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Wedding Planner 2011 5

Budgeting Tips for Brides and Grooms
When it comes to planning a wedding, finances are first and foremost on the minds of many couples. As the costs associated with weddings continue to rise, the need for a budget only grows more apparent.
But how can a couple establish and stick to a budget? Doing so depends on each individual couple, how much they can spend and what they’re willing to sacrifice for their big day. Wedding budgets can vary greatly depending on the couple and the type of wedding they desire. A wedding budget should be established as far in advance as possible. When setting the budget, it’s best to determine exactly how much you can spend, and then set the budget lower than that. For example, if the most you can afford is $25,000, set your budget at $22,000. This will allow you some wiggle room when the inevitable happens and you’re forced to go over budget.

Establishing a Budget

When establishing a wedding budget, couples should be mindful of what they hope to offer their guests at the reception.

Once a budget has been determined, a good way for couples to adhere to that budget is to establish a separate wedding spending account. This account should be separate from personal accounts, and all wedding expenses should be drawn solely from this wedding account. This is a good way to monitor how much you’re spending, and your monthly statement will provide an itemized list of how much is being deposited and spent.

MonitorYour Spending

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Flowers and Gifts

Regardless of how well you’ve planned the wedding, you’re going to end up spending more than your initial budget allowed. This happens for a number of reasons, ranging from overtime fees at the reception to tipping the vendors to larger guest lists than you might have originally intended. Prepare for the inevitable overspending by cutting back on other expenses leading up to the big day. Rather than going out to dinner on weekends, make a homecooked meal to save some money. Instead of costly trips to a night club, invite friends over for the night. You’ll be surprised how much these subtle lifestyle changes can save you.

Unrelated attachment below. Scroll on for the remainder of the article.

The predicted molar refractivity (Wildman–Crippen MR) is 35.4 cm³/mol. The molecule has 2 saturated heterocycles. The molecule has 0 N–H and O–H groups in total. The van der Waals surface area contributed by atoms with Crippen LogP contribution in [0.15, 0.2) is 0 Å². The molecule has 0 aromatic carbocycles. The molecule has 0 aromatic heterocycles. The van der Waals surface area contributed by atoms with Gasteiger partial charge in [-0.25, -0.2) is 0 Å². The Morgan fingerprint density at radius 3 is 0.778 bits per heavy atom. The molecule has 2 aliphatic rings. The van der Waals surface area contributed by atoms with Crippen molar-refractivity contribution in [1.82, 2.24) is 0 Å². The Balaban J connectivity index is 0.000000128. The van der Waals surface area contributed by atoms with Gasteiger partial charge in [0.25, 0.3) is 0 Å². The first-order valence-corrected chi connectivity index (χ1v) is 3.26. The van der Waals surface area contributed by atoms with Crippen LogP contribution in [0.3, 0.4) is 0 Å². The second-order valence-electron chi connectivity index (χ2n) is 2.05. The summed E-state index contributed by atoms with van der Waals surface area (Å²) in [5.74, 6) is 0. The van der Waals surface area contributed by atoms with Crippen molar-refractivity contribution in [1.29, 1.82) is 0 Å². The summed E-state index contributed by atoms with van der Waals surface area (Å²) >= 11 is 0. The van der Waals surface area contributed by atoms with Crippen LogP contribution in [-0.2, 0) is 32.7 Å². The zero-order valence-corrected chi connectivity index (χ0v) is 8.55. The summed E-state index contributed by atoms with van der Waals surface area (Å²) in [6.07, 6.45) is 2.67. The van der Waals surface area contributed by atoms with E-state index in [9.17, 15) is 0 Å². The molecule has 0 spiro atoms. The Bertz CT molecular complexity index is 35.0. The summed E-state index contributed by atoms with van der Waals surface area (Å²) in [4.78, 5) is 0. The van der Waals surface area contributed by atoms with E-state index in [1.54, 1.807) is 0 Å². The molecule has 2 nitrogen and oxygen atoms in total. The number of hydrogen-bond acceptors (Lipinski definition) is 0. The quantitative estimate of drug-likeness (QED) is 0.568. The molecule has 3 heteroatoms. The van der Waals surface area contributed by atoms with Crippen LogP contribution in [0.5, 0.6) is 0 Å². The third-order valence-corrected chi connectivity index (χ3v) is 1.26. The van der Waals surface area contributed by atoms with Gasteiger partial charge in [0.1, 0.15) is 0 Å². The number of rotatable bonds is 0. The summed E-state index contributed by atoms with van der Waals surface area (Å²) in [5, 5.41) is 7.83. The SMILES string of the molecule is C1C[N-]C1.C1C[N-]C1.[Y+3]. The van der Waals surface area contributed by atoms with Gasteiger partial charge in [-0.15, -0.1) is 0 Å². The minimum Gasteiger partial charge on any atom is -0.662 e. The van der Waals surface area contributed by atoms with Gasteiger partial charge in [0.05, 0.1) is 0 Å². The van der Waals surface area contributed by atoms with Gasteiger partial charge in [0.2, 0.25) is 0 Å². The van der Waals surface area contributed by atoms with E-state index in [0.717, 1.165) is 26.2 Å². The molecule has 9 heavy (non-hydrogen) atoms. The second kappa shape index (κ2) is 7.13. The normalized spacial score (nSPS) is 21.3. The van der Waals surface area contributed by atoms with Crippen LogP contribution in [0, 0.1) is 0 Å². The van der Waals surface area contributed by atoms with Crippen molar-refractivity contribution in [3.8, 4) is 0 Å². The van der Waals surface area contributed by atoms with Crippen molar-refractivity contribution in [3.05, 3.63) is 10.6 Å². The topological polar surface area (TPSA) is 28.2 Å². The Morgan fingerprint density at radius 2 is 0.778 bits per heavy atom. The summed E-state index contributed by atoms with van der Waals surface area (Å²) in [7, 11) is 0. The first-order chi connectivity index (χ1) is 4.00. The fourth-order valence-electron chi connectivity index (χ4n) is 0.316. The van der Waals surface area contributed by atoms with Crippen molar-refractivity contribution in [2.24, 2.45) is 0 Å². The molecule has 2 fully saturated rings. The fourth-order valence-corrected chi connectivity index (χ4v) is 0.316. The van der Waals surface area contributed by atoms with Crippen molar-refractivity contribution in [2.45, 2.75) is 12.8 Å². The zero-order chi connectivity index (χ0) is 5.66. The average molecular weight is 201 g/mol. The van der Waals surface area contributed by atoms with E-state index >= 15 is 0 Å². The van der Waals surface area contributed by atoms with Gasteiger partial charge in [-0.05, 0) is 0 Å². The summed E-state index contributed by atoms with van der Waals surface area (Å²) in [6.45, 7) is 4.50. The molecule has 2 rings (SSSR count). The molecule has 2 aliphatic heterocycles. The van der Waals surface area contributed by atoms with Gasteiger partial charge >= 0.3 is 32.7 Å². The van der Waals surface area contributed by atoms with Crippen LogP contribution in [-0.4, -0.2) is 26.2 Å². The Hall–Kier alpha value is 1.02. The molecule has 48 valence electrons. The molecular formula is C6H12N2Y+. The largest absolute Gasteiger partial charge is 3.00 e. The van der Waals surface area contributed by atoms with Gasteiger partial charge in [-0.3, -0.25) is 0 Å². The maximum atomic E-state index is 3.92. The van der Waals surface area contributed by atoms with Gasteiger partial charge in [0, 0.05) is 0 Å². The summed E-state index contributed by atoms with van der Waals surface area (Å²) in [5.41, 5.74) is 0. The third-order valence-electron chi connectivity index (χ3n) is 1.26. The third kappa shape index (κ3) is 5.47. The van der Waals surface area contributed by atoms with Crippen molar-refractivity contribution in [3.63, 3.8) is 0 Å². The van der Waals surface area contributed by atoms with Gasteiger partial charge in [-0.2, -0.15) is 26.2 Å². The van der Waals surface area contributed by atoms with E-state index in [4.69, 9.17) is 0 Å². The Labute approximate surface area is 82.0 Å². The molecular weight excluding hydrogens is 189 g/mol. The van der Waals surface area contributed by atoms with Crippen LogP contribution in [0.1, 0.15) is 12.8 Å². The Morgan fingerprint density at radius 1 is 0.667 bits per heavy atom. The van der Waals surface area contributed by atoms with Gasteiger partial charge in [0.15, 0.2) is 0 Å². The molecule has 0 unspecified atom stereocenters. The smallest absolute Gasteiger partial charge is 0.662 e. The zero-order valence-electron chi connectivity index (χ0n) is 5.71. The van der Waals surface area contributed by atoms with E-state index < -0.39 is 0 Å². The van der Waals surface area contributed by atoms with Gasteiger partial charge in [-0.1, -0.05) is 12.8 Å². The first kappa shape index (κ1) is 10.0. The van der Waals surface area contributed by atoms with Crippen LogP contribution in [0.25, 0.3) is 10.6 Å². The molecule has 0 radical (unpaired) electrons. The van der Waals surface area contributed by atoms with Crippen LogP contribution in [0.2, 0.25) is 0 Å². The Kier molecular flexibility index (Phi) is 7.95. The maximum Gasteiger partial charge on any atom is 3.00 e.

Be Ready to Spend More

While you should be prepared to spend more, that extra spending should be saved for things such as tipping the staff and possibly paying more for an additional guest or two. Where couples should be budget-cautious is when vendors try to up-sell services. For example, while a top-shelf bar might be a nice gesture, it can be considerably more expensive than just offering beer at your reception, and letting your guests pay for liquor. If a vendor tries to up-sell, couples should not hold that against the vendor. After all, that is the vendor’s job. Instead, prioritize what you want before you go visit any vendors. You’re much more likely to be happy with your selections.

Stick toYour Guns

206 Park Ave. SE Aiken • 643-0535

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capture Great Wedding Day Photo Memories
While couples about to get married may differ with respect to personal style or what season in which to hold their wedding, most agree that having photo memories of their wedding is essential. That’s why a photographer is such an important part of the wedding planning process. Although professional wedding portraits and albums are a key component to good memories, candid shots from you -- the family and friends who attend the wedding -- are some of the most cherished photos a couple can have. Here are some tips for capturing all the incredible moments of this important day. • Familiarize yourself with the camera: Take some time to learn the ins and outs of your camera before